NASA and Rice University officials met at the university’s campus today to formally extend their agreement to share research efforts and educational outreach.
The new umbrella Space Act Agreement (SAA) covers participation by Rice and NASA personnel in joint research opportunities, STEM engagement and educational activities.
It also formalizes NASA’s participation as a co-host in the upcoming campus celebration of the 60th anniversary of John F. Kennedy’s famous “We choose to go to the moon” speech at Rice Stadium. Public events will take place at Rice from Sept. 10-12.
For its part, Rice will look for ways to involve NASA researchers as visiting scholars, share information that could lead to collaborations, encourage Rice students to seek NASA internships and pursue opportunities to engage in bioscience and human health and performance research. This builds upon the last decade of collaboration on the 2012 SAA and an extension in 2017.
The agreement includes a standing invitation to Rice to give and attend presentations at Houston’s Johnson Space Center, including its Gateway to Space lecture series, and to NASA personnel to present at and attend the Rice Space Institute’s Space Frontiers lecture series, the Professional Science Masters in Space Studies seminar series and other events.
“The renewal of this agreement represents a historic collaboration that supports some of the world’s most important research and educational outreach,” Rice University President Reginald DesRoches said. “Rice is privileged to be such a principal partner in pursuits related to space exploration. We look forward to our continued partnership and the outcomes it presents.”
“NASA’s Johnson Space Center has a long history of working with colleges and universities since the early days of the Mercury, Gemini and Apollo programs to help us achieve our human spaceflight missions,” said Vanessa Wyche, director of Johnson Space Center. “We are eager to extend our partnership with Rice University to collaborate in vital research and technology development initiatives that will enable us to meet our nation’s exploration goals and advance human spaceflight as we work to land the first woman and first person of color on the moon under Artemis.”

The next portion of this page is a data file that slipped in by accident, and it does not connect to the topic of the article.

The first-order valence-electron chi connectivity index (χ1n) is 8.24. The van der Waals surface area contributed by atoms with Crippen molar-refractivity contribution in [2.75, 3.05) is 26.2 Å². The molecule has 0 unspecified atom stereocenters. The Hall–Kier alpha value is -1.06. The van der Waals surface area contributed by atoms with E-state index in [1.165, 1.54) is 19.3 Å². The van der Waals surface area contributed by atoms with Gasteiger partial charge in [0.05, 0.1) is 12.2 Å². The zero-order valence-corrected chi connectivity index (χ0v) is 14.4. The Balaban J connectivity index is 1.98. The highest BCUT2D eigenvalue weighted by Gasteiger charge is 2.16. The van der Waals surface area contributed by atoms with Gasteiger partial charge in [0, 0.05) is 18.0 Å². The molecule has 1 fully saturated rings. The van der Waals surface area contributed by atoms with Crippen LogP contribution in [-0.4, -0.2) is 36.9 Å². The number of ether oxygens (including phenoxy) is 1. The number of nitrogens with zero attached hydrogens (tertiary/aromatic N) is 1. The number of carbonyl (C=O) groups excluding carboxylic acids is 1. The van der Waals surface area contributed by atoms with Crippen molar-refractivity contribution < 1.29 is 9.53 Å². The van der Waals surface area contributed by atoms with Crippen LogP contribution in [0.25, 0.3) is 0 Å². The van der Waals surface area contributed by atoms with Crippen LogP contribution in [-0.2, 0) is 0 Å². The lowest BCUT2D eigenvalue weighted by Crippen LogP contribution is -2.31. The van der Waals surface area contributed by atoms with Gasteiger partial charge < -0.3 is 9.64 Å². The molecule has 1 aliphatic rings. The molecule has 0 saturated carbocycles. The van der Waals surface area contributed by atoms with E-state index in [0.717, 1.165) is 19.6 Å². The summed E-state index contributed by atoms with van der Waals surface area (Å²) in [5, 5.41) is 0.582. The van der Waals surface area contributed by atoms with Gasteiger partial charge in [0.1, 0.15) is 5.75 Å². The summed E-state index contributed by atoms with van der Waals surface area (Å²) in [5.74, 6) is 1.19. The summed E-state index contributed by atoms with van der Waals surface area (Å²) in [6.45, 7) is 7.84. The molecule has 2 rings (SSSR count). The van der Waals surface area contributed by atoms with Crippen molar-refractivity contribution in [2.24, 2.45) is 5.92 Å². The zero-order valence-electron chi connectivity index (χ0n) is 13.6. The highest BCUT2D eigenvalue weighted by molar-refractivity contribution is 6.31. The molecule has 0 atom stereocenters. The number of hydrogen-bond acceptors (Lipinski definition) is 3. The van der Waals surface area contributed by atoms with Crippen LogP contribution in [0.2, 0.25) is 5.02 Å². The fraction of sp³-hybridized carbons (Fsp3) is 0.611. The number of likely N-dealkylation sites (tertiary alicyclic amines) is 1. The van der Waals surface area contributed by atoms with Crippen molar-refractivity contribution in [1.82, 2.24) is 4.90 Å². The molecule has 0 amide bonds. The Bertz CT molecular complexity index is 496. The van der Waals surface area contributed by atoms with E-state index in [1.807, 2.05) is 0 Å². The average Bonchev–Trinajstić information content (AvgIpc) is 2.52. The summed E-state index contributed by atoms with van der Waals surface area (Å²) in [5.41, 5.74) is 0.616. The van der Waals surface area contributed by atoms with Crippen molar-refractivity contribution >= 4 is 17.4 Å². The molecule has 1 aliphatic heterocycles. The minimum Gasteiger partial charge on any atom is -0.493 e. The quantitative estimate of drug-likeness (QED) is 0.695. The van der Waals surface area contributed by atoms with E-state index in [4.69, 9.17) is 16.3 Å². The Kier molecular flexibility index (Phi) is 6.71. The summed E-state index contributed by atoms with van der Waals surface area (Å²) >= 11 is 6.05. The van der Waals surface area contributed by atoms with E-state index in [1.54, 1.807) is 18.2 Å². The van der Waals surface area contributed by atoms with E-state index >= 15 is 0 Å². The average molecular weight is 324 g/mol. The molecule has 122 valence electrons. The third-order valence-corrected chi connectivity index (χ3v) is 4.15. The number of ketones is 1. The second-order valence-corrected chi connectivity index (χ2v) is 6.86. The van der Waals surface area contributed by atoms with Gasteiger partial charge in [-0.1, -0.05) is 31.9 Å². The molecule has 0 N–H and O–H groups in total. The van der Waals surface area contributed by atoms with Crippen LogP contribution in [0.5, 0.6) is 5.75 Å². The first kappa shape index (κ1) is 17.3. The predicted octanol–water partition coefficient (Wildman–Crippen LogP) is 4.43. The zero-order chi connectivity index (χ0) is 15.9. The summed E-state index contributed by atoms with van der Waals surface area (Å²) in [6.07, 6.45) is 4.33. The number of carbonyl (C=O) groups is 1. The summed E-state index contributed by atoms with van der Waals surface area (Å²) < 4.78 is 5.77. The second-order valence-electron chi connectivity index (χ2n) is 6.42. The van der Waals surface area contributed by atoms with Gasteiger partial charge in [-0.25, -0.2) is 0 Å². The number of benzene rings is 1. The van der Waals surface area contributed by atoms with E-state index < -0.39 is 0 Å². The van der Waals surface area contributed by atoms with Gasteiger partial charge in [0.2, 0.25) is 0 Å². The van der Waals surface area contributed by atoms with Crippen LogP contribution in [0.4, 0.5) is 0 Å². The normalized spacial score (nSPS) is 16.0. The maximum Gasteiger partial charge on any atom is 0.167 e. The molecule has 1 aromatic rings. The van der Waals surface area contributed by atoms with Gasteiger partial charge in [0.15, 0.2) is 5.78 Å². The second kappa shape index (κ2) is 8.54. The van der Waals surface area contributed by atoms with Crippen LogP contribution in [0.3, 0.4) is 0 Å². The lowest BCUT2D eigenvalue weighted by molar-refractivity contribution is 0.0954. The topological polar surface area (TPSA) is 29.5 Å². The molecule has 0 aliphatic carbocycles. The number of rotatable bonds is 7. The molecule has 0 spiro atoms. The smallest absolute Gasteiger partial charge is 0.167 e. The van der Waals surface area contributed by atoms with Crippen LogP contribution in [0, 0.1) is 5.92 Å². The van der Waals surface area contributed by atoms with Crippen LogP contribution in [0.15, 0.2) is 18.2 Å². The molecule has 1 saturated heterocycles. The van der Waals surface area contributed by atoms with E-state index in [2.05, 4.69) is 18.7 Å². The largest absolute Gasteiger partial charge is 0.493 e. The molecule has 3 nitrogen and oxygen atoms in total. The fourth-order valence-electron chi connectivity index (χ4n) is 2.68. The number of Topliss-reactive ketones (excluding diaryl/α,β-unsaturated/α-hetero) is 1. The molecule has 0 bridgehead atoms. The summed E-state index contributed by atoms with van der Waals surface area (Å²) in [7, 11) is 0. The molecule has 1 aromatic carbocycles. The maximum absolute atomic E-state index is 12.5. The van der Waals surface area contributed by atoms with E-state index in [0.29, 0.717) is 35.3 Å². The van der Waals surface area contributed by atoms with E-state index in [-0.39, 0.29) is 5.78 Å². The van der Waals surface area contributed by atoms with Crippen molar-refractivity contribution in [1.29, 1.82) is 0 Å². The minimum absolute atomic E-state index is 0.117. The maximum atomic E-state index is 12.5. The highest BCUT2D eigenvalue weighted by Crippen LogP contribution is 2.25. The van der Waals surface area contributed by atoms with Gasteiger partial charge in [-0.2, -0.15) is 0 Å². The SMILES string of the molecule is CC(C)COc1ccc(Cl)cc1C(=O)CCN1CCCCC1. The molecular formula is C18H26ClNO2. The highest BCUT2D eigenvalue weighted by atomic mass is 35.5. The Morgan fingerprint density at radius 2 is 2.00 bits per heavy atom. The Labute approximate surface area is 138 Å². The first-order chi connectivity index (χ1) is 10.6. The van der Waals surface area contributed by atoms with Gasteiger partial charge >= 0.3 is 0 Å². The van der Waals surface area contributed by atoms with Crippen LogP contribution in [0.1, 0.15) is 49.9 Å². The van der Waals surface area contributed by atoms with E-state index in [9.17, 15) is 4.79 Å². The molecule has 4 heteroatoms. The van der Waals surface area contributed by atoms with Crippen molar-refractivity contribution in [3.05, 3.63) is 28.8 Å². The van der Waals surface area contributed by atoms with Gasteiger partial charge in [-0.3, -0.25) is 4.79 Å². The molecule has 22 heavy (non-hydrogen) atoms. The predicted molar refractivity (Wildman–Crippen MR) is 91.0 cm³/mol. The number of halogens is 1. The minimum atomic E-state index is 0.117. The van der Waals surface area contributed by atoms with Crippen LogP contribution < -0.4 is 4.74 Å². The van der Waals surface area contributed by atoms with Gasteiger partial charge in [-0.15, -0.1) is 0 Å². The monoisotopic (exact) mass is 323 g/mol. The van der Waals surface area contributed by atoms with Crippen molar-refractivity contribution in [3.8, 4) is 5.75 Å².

According to Wyche, NASA is ready to launch its Artemis I test flight to the moon no earlier than Aug. 29, the initial foray into a new era of human deep space exploration.
“I am really excited that both parties wanted to continue the level of engagement that an SAA facilitates,” said David Alexander, a professor of physics and astronomy and director of the Rice Space Institute. “This provides great opportunities for both our faculty and students.”
Alexander noted the success of previous collaborations under the agreement, such as those by Rice computer scientist Lydia Kavraki in the Robonaut program and mechanical engineer Marcia O’Malley, whose students have worked as NASA interns, was key to negotiating the extension for a third five-year term.
Kavraki is the Noah Harding Professor of Computer Science and a professor of bioengineering, mechanical engineering and electrical and computer engineering and director of the Ken Kennedy Institute. O’Malley is the Thomas Michael Panos Family Professor in Mechanical Engineering and a professor of electrical and computer engineering and computer science.
Rice’s connections to NASA go back to the agency’s very beginnings, donating the land for Johnson Space Center and founding the first space science department in an academic institution. Several alumni have been part of the astronaut program, including Shannon Walker, who holds three Rice degrees; Peggy Whitson, who holds the American record for the most time in space; and Nichole Ayers, who joined the corps late last year.
Notably, veterans of the Apollo program reunited at Rice Stadium in July 2019 to celebrate the anniversary of the first moon landing and take part in a NASA video to mark the occasion.
EurekAlert!, the online, global news service operated by AAAS, the science society.